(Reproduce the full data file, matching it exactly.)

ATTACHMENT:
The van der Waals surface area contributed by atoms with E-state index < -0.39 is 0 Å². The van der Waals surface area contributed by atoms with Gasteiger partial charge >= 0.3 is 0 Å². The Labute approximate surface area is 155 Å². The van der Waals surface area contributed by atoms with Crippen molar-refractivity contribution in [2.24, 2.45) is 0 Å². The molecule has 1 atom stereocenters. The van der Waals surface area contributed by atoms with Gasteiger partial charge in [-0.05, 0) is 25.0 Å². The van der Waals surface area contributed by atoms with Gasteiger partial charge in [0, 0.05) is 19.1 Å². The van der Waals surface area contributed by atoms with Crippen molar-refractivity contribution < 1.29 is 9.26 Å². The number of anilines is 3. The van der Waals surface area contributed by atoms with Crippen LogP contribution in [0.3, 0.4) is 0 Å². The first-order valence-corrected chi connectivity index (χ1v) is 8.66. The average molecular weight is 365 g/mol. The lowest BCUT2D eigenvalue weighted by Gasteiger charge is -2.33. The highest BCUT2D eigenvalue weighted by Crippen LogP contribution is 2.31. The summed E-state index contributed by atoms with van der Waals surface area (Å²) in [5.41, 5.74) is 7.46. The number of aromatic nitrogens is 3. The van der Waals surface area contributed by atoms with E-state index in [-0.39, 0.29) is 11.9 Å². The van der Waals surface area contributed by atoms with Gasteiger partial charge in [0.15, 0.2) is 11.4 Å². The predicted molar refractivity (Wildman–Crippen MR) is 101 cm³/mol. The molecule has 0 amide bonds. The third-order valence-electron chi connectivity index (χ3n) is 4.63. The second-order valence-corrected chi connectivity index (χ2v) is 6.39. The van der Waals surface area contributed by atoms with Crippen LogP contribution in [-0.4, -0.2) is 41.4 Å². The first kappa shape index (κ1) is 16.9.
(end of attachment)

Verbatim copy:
The van der Waals surface area contributed by atoms with E-state index < -0.39 is 0 Å². The van der Waals surface area contributed by atoms with Gasteiger partial charge >= 0.3 is 0 Å². The Labute approximate surface area is 155 Å². The van der Waals surface area contributed by atoms with Crippen molar-refractivity contribution in [2.24, 2.45) is 0 Å². The molecule has 1 atom stereocenters. The van der Waals surface area contributed by atoms with Gasteiger partial charge in [-0.05, 0) is 25.0 Å². The van der Waals surface area contributed by atoms with Gasteiger partial charge in [0, 0.05) is 19.1 Å². The van der Waals surface area contributed by atoms with Crippen molar-refractivity contribution < 1.29 is 9.26 Å². The number of anilines is 3. The van der Waals surface area contributed by atoms with Crippen LogP contribution in [0.3, 0.4) is 0 Å². The first-order valence-corrected chi connectivity index (χ1v) is 8.66. The average molecular weight is 365 g/mol. The lowest BCUT2D eigenvalue weighted by Gasteiger charge is -2.33. The highest BCUT2D eigenvalue weighted by Crippen LogP contribution is 2.31. The summed E-state index contributed by atoms with van der Waals surface area (Å²) in [5.41, 5.74) is 7.46. The number of aromatic nitrogens is 3. The van der Waals surface area contributed by atoms with E-state index in [-0.39, 0.29) is 11.9 Å². The van der Waals surface area contributed by atoms with Gasteiger partial charge in [0.15, 0.2) is 11.4 Å². The predicted molar refractivity (Wildman–Crippen MR) is 101 cm³/mol. The molecule has 0 amide bonds. The third-order valence-electron chi connectivity index (χ3n) is 4.63. The second-order valence-corrected chi connectivity index (χ2v) is 6.39. The van der Waals surface area contributed by atoms with Crippen LogP contribution in [-0.4, -0.2) is 41.4 Å². The first kappa shape index (κ1) is 16.9.